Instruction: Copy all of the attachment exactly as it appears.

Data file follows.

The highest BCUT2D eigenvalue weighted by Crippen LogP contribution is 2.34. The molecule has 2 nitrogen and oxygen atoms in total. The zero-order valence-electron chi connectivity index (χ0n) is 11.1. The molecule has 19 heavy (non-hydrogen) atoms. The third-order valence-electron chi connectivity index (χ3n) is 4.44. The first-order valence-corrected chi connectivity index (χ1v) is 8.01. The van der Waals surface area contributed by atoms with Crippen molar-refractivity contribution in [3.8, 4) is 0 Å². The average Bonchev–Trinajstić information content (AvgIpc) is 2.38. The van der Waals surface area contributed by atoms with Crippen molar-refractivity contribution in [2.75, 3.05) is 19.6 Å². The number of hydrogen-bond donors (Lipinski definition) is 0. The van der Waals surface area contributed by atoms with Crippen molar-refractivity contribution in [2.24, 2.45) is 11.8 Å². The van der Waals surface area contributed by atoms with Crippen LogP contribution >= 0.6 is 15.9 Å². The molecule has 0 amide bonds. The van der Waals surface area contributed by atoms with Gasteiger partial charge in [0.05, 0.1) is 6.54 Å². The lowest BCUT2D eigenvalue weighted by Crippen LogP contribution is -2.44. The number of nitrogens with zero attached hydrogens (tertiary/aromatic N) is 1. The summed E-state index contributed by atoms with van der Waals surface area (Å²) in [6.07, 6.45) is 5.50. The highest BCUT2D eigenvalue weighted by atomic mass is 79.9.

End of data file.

The highest BCUT2D eigenvalue weighted by Crippen LogP contribution is 2.34. The molecule has 2 nitrogen and oxygen atoms in total. The zero-order valence-electron chi connectivity index (χ0n) is 11.1. The molecule has 19 heavy (non-hydrogen) atoms. The third-order valence-electron chi connectivity index (χ3n) is 4.44. The first-order valence-corrected chi connectivity index (χ1v) is 8.01. The van der Waals surface area contributed by atoms with Crippen molar-refractivity contribution in [3.8, 4) is 0 Å². The average Bonchev–Trinajstić information content (AvgIpc) is 2.38. The van der Waals surface area contributed by atoms with Crippen molar-refractivity contribution in [2.75, 3.05) is 19.6 Å². The number of hydrogen-bond donors (Lipinski definition) is 0. The van der Waals surface area contributed by atoms with Crippen molar-refractivity contribution in [2.24, 2.45) is 11.8 Å². The van der Waals surface area contributed by atoms with Crippen LogP contribution >= 0.6 is 15.9 Å². The molecule has 0 amide bonds. The van der Waals surface area contributed by atoms with Gasteiger partial charge in [0.05, 0.1) is 6.54 Å². The lowest BCUT2D eigenvalue weighted by Crippen LogP contribution is -2.44. The number of nitrogens with zero attached hydrogens (tertiary/aromatic N) is 1. The summed E-state index contributed by atoms with van der Waals surface area (Å²) in [6.07, 6.45) is 5.50. The highest BCUT2D eigenvalue weighted by atomic mass is 79.9.